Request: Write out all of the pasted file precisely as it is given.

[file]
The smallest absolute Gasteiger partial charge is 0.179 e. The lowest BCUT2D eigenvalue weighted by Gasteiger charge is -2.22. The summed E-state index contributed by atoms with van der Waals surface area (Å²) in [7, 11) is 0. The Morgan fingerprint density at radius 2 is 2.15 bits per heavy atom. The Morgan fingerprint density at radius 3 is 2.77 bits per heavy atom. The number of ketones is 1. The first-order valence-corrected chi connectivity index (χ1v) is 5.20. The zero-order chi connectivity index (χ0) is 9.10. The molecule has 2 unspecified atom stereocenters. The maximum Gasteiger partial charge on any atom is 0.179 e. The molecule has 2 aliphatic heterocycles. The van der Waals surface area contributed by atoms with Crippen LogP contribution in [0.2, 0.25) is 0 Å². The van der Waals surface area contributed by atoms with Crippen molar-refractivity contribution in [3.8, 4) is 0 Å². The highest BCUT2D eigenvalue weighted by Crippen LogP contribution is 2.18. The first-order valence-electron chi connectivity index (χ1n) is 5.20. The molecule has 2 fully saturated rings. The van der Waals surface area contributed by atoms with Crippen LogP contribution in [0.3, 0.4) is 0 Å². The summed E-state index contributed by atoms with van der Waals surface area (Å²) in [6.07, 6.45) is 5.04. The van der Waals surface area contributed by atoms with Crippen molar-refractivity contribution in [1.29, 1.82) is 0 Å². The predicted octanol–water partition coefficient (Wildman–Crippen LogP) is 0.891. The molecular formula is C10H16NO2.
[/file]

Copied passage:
The smallest absolute Gasteiger partial charge is 0.179 e. The lowest BCUT2D eigenvalue weighted by Gasteiger charge is -2.22. The summed E-state index contributed by atoms with van der Waals surface area (Å²) in [7, 11) is 0. The Morgan fingerprint density at radius 2 is 2.15 bits per heavy atom. The Morgan fingerprint density at radius 3 is 2.77 bits per heavy atom. The number of ketones is 1. The first-order valence-corrected chi connectivity index (χ1v) is 5.20. The zero-order chi connectivity index (χ0) is 9.10. The molecule has 2 unspecified atom stereocenters. The maximum Gasteiger partial charge on any atom is 0.179 e. The molecule has 2 aliphatic heterocycles. The van der Waals surface area contributed by atoms with Crippen LogP contribution in [0.2, 0.25) is 0 Å². The van der Waals surface area contributed by atoms with Crippen molar-refractivity contribution in [3.8, 4) is 0 Å². The highest BCUT2D eigenvalue weighted by Crippen LogP contribution is 2.18. The first-order valence-electron chi connectivity index (χ1n) is 5.20. The molecule has 2 fully saturated rings. The van der Waals surface area contributed by atoms with Crippen LogP contribution in [0.3, 0.4) is 0 Å². The summed E-state index contributed by atoms with van der Waals surface area (Å²) in [6.07, 6.45) is 5.04. The van der Waals surface area contributed by atoms with Crippen molar-refractivity contribution in [1.29, 1.82) is 0 Å². The predicted octanol–water partition coefficient (Wildman–Crippen LogP) is 0.891. The molecular formula is C10H16NO2.